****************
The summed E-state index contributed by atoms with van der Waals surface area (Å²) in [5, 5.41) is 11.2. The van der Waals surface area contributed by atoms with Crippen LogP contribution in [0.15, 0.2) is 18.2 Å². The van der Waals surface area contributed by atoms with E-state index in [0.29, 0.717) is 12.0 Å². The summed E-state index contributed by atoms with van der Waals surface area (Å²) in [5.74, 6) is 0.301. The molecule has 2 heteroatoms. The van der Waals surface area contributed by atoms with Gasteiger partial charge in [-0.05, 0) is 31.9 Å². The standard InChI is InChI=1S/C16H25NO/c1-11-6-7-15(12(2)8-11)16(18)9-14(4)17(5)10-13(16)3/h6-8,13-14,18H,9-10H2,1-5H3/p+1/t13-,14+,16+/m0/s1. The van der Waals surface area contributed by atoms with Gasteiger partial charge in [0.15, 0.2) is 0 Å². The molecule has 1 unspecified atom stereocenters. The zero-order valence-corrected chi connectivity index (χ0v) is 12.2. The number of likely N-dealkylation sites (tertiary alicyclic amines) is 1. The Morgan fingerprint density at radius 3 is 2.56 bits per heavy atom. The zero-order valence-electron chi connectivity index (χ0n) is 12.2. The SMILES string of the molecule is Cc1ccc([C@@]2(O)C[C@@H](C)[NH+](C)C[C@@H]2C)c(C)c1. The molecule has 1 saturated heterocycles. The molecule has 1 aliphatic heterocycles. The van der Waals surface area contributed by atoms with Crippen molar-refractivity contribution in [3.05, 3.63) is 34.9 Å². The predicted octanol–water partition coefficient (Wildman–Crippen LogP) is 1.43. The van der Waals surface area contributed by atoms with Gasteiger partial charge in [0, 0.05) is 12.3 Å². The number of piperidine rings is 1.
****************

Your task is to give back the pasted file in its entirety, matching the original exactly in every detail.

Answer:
The summed E-state index contributed by atoms with van der Waals surface area (Å²) in [5, 5.41) is 11.2. The van der Waals surface area contributed by atoms with Crippen LogP contribution in [0.15, 0.2) is 18.2 Å². The van der Waals surface area contributed by atoms with E-state index in [0.29, 0.717) is 12.0 Å². The summed E-state index contributed by atoms with van der Waals surface area (Å²) in [5.74, 6) is 0.301. The molecule has 2 heteroatoms. The van der Waals surface area contributed by atoms with Gasteiger partial charge in [-0.05, 0) is 31.9 Å². The standard InChI is InChI=1S/C16H25NO/c1-11-6-7-15(12(2)8-11)16(18)9-14(4)17(5)10-13(16)3/h6-8,13-14,18H,9-10H2,1-5H3/p+1/t13-,14+,16+/m0/s1. The van der Waals surface area contributed by atoms with Gasteiger partial charge in [0.15, 0.2) is 0 Å². The molecule has 1 unspecified atom stereocenters. The zero-order valence-corrected chi connectivity index (χ0v) is 12.2. The number of likely N-dealkylation sites (tertiary alicyclic amines) is 1. The Morgan fingerprint density at radius 3 is 2.56 bits per heavy atom. The zero-order valence-electron chi connectivity index (χ0n) is 12.2. The SMILES string of the molecule is Cc1ccc([C@@]2(O)C[C@@H](C)[NH+](C)C[C@@H]2C)c(C)c1. The molecule has 1 saturated heterocycles. The molecule has 1 aliphatic heterocycles. The van der Waals surface area contributed by atoms with Crippen molar-refractivity contribution in [3.05, 3.63) is 34.9 Å². The predicted octanol–water partition coefficient (Wildman–Crippen LogP) is 1.43. The van der Waals surface area contributed by atoms with Gasteiger partial charge in [0, 0.05) is 12.3 Å². The number of piperidine rings is 1.